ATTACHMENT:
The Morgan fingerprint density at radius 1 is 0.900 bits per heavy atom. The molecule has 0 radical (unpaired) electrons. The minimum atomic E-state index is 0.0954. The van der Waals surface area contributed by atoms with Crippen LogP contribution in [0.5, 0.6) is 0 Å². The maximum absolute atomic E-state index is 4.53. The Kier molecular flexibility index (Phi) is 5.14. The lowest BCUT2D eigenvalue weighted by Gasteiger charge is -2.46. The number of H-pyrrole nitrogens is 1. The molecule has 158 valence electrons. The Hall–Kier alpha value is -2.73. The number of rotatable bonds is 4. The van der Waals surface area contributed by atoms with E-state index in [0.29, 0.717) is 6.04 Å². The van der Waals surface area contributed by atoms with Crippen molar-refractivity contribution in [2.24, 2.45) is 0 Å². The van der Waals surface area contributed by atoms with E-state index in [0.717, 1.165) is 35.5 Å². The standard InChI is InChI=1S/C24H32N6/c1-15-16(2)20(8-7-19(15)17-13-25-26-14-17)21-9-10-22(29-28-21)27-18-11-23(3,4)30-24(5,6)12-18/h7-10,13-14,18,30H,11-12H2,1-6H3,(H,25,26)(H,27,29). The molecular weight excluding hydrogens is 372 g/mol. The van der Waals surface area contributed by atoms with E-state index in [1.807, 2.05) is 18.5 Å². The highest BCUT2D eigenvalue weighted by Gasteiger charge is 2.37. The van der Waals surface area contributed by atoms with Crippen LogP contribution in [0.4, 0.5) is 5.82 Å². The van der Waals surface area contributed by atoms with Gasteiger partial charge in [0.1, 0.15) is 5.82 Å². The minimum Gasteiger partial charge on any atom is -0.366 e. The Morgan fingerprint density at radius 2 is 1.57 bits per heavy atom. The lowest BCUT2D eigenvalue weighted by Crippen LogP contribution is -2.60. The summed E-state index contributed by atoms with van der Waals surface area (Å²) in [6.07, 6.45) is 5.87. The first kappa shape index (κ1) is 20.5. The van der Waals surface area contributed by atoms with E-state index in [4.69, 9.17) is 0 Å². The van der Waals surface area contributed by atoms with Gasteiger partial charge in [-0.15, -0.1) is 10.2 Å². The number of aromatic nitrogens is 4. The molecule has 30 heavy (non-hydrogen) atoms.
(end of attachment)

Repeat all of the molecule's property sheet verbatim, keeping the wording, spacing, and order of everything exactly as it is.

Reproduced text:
The Morgan fingerprint density at radius 1 is 0.900 bits per heavy atom. The molecule has 0 radical (unpaired) electrons. The minimum atomic E-state index is 0.0954. The van der Waals surface area contributed by atoms with Crippen LogP contribution in [0.5, 0.6) is 0 Å². The maximum absolute atomic E-state index is 4.53. The Kier molecular flexibility index (Phi) is 5.14. The lowest BCUT2D eigenvalue weighted by Gasteiger charge is -2.46. The number of H-pyrrole nitrogens is 1. The molecule has 158 valence electrons. The Hall–Kier alpha value is -2.73. The number of rotatable bonds is 4. The van der Waals surface area contributed by atoms with E-state index in [0.29, 0.717) is 6.04 Å². The van der Waals surface area contributed by atoms with Crippen molar-refractivity contribution in [2.24, 2.45) is 0 Å². The van der Waals surface area contributed by atoms with E-state index in [0.717, 1.165) is 35.5 Å². The standard InChI is InChI=1S/C24H32N6/c1-15-16(2)20(8-7-19(15)17-13-25-26-14-17)21-9-10-22(29-28-21)27-18-11-23(3,4)30-24(5,6)12-18/h7-10,13-14,18,30H,11-12H2,1-6H3,(H,25,26)(H,27,29). The molecular weight excluding hydrogens is 372 g/mol. The van der Waals surface area contributed by atoms with E-state index in [1.807, 2.05) is 18.5 Å². The highest BCUT2D eigenvalue weighted by Gasteiger charge is 2.37. The van der Waals surface area contributed by atoms with Crippen LogP contribution in [0.4, 0.5) is 5.82 Å². The van der Waals surface area contributed by atoms with Gasteiger partial charge in [0.1, 0.15) is 5.82 Å². The minimum Gasteiger partial charge on any atom is -0.366 e. The Morgan fingerprint density at radius 2 is 1.57 bits per heavy atom. The lowest BCUT2D eigenvalue weighted by Crippen LogP contribution is -2.60. The summed E-state index contributed by atoms with van der Waals surface area (Å²) in [6.07, 6.45) is 5.87. The first kappa shape index (κ1) is 20.5. The van der Waals surface area contributed by atoms with E-state index in [4.69, 9.17) is 0 Å². The van der Waals surface area contributed by atoms with Gasteiger partial charge in [-0.15, -0.1) is 10.2 Å². The number of aromatic nitrogens is 4. The molecule has 30 heavy (non-hydrogen) atoms.